The balloon was distended at a pressure of 80 mmHg for 20 seconds, and the rats were perfused with 1% paraformaldehyde and then 4% paraformaldehyde through the heart 2 minutes after distention. The T9-T10 segment of the spinal cord was dissected, post-fixed overnight in 4% paraformaldehyde, and dehydrated in 30% sucrose for 2 days. Then, 20-μm thick sections were prepared. The sections were incubated with the primary antibody phosphorylated extracellular signal-regulated kinase (p-ERK) 1/2 (Cat. No. 4370s; Phospho-p-ERK44/42 Map Kinase; Cell Signaling Technology, Inc, Danvers, MA, USA) at a ratio of 1:500 overnight. Biotinylated horse anti-rabbit secondary antibody (BA-1000; Vector Laboratories, Burlingame, CA, USA) was incubated at a ratio of 1:200 for 1 hour at room temperature. Then, the sections were incubated with avidin-biotin peroxidase (Strep ABC peroxidase kit; Nacalai Tesque Inc, Kyoto, Japan) for 30 minutes and visualized with diaminobenzidine (DAB). The images used for analysis were obtained at ×20 and ×40 magnification by digital microscopy with NIS-Elements D Imaging Software version 3.2 (Nikon Instruments Inc, Tokyo, Japan). Five sections of each animal were included for p-ERK1/2 immunoreactive cell quantification. Four animals were included in each group. The number of p-ERK1/2 cells in the laminae I-II of dorsal horn was analyzed.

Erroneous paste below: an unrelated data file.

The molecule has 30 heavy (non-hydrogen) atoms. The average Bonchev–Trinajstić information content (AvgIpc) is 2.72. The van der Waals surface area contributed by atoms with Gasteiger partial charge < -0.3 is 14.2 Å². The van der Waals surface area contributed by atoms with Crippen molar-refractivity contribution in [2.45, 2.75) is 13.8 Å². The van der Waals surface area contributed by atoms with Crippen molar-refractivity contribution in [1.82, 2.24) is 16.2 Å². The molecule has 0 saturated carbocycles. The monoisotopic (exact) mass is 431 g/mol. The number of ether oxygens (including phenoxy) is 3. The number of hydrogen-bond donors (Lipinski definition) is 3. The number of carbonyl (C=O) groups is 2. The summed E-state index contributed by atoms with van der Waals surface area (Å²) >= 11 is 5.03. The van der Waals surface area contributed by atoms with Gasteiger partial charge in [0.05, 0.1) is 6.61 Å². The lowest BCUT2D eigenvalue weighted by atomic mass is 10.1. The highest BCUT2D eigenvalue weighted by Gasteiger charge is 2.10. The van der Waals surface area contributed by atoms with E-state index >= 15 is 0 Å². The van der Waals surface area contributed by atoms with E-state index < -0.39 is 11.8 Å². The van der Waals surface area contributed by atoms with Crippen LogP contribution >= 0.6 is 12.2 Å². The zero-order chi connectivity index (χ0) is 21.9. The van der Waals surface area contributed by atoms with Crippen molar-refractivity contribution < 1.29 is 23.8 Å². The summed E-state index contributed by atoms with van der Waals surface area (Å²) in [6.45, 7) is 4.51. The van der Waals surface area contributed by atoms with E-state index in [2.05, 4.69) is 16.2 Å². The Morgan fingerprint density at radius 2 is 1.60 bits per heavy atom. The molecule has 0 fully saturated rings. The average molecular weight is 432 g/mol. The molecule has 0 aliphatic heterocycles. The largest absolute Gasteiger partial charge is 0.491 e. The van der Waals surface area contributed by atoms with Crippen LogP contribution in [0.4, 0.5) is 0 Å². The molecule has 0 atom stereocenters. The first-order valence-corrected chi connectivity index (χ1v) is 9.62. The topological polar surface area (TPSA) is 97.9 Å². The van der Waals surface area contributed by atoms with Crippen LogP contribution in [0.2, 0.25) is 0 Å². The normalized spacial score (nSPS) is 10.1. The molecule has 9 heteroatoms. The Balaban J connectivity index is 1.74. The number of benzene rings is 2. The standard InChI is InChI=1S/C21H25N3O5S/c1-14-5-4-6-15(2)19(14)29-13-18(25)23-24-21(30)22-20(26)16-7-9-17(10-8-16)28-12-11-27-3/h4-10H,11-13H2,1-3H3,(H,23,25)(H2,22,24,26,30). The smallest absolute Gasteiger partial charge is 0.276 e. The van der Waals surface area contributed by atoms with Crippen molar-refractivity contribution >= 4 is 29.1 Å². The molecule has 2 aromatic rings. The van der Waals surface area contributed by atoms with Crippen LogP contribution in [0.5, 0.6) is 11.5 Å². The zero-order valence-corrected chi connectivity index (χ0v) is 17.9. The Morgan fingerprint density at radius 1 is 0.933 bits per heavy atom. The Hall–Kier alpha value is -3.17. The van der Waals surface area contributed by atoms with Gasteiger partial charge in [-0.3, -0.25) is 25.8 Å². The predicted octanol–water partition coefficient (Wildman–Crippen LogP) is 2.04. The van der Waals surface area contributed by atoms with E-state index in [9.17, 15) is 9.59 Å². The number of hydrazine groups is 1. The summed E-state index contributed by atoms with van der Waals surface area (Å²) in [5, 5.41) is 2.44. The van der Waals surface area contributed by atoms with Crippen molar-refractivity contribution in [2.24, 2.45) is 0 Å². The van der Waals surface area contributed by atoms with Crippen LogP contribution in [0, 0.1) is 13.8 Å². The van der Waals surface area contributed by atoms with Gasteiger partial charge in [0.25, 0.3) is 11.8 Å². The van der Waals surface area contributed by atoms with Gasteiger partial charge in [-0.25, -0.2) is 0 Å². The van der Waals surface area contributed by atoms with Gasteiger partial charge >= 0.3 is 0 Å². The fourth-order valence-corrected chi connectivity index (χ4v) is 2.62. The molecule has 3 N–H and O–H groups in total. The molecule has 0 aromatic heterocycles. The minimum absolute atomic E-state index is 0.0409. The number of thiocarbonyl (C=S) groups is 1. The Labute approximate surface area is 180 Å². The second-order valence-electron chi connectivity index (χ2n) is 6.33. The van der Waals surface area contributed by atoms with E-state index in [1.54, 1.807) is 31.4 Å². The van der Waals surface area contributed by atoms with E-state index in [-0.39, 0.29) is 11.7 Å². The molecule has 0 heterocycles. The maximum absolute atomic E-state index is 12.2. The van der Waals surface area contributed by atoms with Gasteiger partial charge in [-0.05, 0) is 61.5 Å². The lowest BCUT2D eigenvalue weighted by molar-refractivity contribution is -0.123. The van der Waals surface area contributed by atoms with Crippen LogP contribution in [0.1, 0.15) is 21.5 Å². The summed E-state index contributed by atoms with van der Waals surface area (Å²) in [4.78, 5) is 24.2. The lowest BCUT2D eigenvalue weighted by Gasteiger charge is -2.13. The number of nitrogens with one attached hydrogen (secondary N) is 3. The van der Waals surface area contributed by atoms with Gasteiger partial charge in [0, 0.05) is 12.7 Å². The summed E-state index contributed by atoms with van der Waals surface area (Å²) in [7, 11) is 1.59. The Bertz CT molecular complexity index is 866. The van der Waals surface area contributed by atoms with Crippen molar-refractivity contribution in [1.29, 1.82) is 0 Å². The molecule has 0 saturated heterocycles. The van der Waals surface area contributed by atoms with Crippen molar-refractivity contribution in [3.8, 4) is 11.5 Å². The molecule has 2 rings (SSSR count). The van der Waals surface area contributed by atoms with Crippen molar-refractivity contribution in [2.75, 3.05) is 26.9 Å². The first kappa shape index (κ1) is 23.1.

Many cationic proteins are present in eosinophils, including mouse anti-major basic protein (MBP), eosinophil peroxidase, and eosinophil cationic proteins. MBP was reported to account for > 50% of the eosinophil cationic proteins and used to represent eosinophil infiltration and degranulation.19 Therefore, MBP was used as an eosinophil marker in the present study. Fresh-frozen tissues were collected from the stomach and duodenum for immunohistochemical analysis. Ten-micrometer thick sections were prepared using a cryostat for fixation. The sections were placed in acetone for 6 minutes at −20°C and then incubated with MBP primary antibody (Cat. No. MCA5751; AbD Serotec Ltd, Oxford, United Kingdom) at a ratio of 1:500 at 4°C overnight. The following steps were similar to those used for obtaining spinal cord sections. H&E staining was performed after the DAB reaction. For MBP-immunoreactive cell quantification, 3 areas (12, 4, and 8 o’clock positions) were selected from the transection under a light field at ×4 magnification. Images for quantification were obtained under light-field microscopy at ×40 magnification. The number of MBP-positive cells in each micrograph was counted. All micrographs were acquired under the same conditions. The results were presented as immunoreactive cells divided by the area (cells/mm2). Three sections were analyzed for each group, which comprised of 3 rats each.